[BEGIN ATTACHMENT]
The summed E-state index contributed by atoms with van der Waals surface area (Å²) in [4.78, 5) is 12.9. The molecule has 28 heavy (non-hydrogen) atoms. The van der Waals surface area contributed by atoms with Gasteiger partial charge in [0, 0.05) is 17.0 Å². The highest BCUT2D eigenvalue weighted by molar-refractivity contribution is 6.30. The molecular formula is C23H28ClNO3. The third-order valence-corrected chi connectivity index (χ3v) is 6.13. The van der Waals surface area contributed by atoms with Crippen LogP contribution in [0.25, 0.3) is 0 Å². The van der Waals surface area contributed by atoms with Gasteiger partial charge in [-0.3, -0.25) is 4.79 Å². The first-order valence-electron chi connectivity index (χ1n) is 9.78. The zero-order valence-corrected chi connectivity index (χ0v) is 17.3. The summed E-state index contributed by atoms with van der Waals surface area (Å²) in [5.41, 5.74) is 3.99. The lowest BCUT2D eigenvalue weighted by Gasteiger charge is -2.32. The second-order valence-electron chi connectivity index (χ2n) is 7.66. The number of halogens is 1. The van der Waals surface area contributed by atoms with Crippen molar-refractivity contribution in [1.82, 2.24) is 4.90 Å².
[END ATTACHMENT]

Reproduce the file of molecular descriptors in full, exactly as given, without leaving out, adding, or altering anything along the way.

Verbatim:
The summed E-state index contributed by atoms with van der Waals surface area (Å²) in [4.78, 5) is 12.9. The molecule has 28 heavy (non-hydrogen) atoms. The van der Waals surface area contributed by atoms with Gasteiger partial charge in [0, 0.05) is 17.0 Å². The highest BCUT2D eigenvalue weighted by molar-refractivity contribution is 6.30. The molecular formula is C23H28ClNO3. The third-order valence-corrected chi connectivity index (χ3v) is 6.13. The van der Waals surface area contributed by atoms with Crippen LogP contribution in [0.25, 0.3) is 0 Å². The van der Waals surface area contributed by atoms with Gasteiger partial charge in [-0.3, -0.25) is 4.79 Å². The first-order valence-electron chi connectivity index (χ1n) is 9.78. The zero-order valence-corrected chi connectivity index (χ0v) is 17.3. The summed E-state index contributed by atoms with van der Waals surface area (Å²) in [5.41, 5.74) is 3.99. The lowest BCUT2D eigenvalue weighted by Gasteiger charge is -2.32. The second-order valence-electron chi connectivity index (χ2n) is 7.66. The number of halogens is 1. The van der Waals surface area contributed by atoms with Crippen molar-refractivity contribution in [1.82, 2.24) is 4.90 Å².